You’ve got a great film hero and you’re just dying to make audiences fall in love with the character. How do you make that happen effectively? Introducing a character is no easy task, but it helps that there are dozens of examples of great introductions in film.
The best character introductions have a few things in common. They are efficiently shot, with nothing in the frame going to waste. They tell the audience the essentials about the character, usually without a lot of dialogue. And they get viewers invested not only in the character, but the film as a whole.
The list below is by no means comprehensive, but it represents what comes to my mind when I think of great character introductions.
The Blues Brothers
The Blues Brothers is both one of the best musicals and comedies of all time. Despite that, the introduction has a lot of dead air. You don’t see the main characters’ faces or hear music until almost five minutes in.
Despite a dearth of dialogue, the scene tells you a lot about both the protagonists and the type of movie you’re in for. You find out each of their names through the tattoos on their fingers. You learn that Jake is the kind of guy who keeps used condoms in his pocket. The scene even sets up a subtle running gag, as we find that the watch which Jake constantly checks throughout the movie is broken.
The introduction of the Blues Brothers gives you everything you need to know about both the characters and the type of comedy you’re in for. At the end of the scene, Taj Mahal’s “She Caught the Katy” serves as not only a chance to see the protagonists’ faces but to experience the style of music that will become so central to this film.
A surprising number of good movies wait until after the first act to introduce their big draw. Willie Wonka and the Chocolate Factory is one of those films. Everybody speaks of the titular Mr. Wonka in such grandiose terms that you expect a huge entrance when he finally does step out into public.
Instead, Gene Wilder’s Willie Wonka limps out quietly, staggering down the red carpet as the roaring crowd goes silent. Only after a full minute of this long, quiet walk does he spring forward into a flawless somersault and greet his guests with a smile. Without actually telling us anything about the character, the film immediately reveals Wonka as a mercurial trickster who has many surprises in store.
Supposedly, Wilder asked for this scene as a condition of his taking the role. (I can’t find confirmation of that, though. Yes, I know it says so on Wikipedia, but that citation leads to this Yahoo article, which links to another article, which links back to Wikipedia.) If true, he was even more of a genius than he gets credit for.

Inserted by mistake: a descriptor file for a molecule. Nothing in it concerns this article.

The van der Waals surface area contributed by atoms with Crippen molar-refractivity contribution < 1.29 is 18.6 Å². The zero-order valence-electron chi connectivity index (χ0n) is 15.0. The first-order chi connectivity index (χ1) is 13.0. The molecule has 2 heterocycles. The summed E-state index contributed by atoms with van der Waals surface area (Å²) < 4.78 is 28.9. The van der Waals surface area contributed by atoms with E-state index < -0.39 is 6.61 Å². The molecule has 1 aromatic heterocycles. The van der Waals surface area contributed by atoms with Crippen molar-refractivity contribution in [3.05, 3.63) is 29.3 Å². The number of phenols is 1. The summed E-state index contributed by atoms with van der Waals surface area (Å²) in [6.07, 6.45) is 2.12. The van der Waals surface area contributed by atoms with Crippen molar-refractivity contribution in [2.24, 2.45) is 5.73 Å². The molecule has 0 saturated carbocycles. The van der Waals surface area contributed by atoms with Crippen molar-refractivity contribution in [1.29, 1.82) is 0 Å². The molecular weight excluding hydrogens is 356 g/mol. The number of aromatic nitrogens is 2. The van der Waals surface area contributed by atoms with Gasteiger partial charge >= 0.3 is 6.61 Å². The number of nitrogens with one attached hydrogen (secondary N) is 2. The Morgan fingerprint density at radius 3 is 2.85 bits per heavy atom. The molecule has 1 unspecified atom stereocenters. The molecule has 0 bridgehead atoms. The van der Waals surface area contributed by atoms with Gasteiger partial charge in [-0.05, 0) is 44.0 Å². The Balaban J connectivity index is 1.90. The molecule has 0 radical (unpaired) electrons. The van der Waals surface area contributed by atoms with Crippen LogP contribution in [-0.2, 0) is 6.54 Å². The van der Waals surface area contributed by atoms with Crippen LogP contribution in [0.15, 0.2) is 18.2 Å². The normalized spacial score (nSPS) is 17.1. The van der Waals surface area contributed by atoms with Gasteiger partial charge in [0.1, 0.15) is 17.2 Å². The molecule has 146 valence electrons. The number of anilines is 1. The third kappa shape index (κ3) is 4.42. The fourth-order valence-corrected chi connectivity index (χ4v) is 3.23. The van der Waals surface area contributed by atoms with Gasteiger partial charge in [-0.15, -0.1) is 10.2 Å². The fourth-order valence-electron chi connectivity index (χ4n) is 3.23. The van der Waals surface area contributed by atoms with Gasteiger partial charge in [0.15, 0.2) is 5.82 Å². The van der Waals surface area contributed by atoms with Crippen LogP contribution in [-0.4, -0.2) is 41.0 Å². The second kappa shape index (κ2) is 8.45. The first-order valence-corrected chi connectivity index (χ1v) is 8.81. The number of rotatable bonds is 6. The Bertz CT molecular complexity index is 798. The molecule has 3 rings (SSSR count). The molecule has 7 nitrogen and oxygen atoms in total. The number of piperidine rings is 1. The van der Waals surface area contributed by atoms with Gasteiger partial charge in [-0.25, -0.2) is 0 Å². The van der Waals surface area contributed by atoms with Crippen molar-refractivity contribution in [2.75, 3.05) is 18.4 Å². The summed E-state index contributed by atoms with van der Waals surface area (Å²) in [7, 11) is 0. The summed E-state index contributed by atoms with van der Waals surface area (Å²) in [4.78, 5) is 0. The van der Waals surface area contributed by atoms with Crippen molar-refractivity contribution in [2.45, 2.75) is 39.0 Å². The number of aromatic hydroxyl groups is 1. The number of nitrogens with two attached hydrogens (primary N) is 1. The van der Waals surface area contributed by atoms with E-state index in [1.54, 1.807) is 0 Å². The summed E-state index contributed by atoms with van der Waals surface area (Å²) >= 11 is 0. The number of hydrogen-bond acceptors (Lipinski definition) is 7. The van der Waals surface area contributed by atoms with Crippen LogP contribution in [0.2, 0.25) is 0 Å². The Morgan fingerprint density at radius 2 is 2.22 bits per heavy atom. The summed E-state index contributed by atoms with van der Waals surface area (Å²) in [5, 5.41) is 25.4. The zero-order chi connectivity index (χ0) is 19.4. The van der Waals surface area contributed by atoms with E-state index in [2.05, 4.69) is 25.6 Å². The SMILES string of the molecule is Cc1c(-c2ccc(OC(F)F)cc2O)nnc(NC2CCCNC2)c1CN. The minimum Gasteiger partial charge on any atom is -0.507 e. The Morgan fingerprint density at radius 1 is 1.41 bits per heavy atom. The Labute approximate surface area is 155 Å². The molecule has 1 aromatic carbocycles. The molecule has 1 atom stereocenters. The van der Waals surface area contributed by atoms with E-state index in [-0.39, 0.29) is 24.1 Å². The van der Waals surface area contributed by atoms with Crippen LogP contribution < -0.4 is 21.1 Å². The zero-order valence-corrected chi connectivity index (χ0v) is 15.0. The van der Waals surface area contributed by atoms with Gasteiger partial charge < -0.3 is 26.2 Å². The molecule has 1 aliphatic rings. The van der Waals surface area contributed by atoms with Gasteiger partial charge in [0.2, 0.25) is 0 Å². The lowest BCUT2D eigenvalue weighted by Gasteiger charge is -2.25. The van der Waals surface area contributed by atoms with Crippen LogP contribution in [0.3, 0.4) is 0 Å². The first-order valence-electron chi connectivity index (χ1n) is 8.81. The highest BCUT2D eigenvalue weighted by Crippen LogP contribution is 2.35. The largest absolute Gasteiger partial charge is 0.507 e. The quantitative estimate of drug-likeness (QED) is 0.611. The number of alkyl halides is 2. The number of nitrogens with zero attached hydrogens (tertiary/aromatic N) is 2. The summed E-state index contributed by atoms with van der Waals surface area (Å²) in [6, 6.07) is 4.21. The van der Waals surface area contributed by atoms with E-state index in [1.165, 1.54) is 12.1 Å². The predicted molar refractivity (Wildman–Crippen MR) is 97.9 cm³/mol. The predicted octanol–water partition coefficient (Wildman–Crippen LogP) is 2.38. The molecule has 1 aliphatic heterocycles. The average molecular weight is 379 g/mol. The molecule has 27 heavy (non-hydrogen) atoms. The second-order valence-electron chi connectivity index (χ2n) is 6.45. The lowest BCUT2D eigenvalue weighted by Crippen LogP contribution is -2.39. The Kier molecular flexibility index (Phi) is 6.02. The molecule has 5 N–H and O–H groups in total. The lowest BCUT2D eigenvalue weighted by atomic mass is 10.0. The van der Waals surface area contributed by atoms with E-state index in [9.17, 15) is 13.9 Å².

Since Casablanca is my favorite movie, it’s not surprising that I would add it to this list. Rick, the film’s hero, gets introduced through reputation first and then through his environment. Before he shows up on screen, we know through Captain Renault that it’s a place frequented by everybody in Casablanca, including the killer who stole the letters of transit. We also know that Rick himself is infamous enough to be known by a Nazi officer, who has, “heard about this café…and also about Mr. Rick himself.”
We see Rick conducting the business of running his bar first, as he signs off on a check, but we still don’t see his face. The camera next shows us a smoldering cigarette, an empty martini glass, and a chessboard. Rick is a man of vice, but also a man of intellect.
It takes about 20 seconds for the camera to finally show Rick’s face. By the time it does, the audience knows as much about him as most of the characters in the film do – very little, but just enough to understand the sort of bitter man of mystery that we’re dealing with.
The other scenes on this list have been about providing you with everything you need to know about a character in just a few seconds. The introduction of Anthony Hopkins’ Hannibal Lecter in Silence of the Lambs also deftly sets up one of the movie’s best scenes. Walking down a hallway of screaming psychopaths, the calm and charming Dr. Lecter is a very dangerous ruse set up by the most dangerous inmate of them all.
FBI rookie Clarice Starling gets a lot of warning for her meeting with Hannibal Lecter, and the scene prepares us to witness a true monster at the end of the sanitarium’s long hallway. Instead, after dealing with raving madmen and a particularly crude bit of sexual harassment, Starling comes across a calm, polite man who is waiting for her patiently. The camera turns the corner with Clarice, showing a table full of books and a number of classical-style sketches on the wall.
Of course, there’s a good reason that Hannibal’s cell lies at the end of the long hallway filled with monsters. But we don’t really find that out until later in the story, when he escapes a different cell in brutal fashion. That scene is one of the best and bloodiest in the film. The fact that we see a calm, cultured, polite man in this introduction provides stark contrast to the murderer we witness later.
Horror is not just about blood and gore; it’s mostly about subverted expectations. And even though we’re told repeatedly that Hannibal is a monster, what we see overrides that to an extent. By providing visual cues that set Clarice and the audience up with a certain set of expectations, the film is able to provide an iconic moment of horror later on.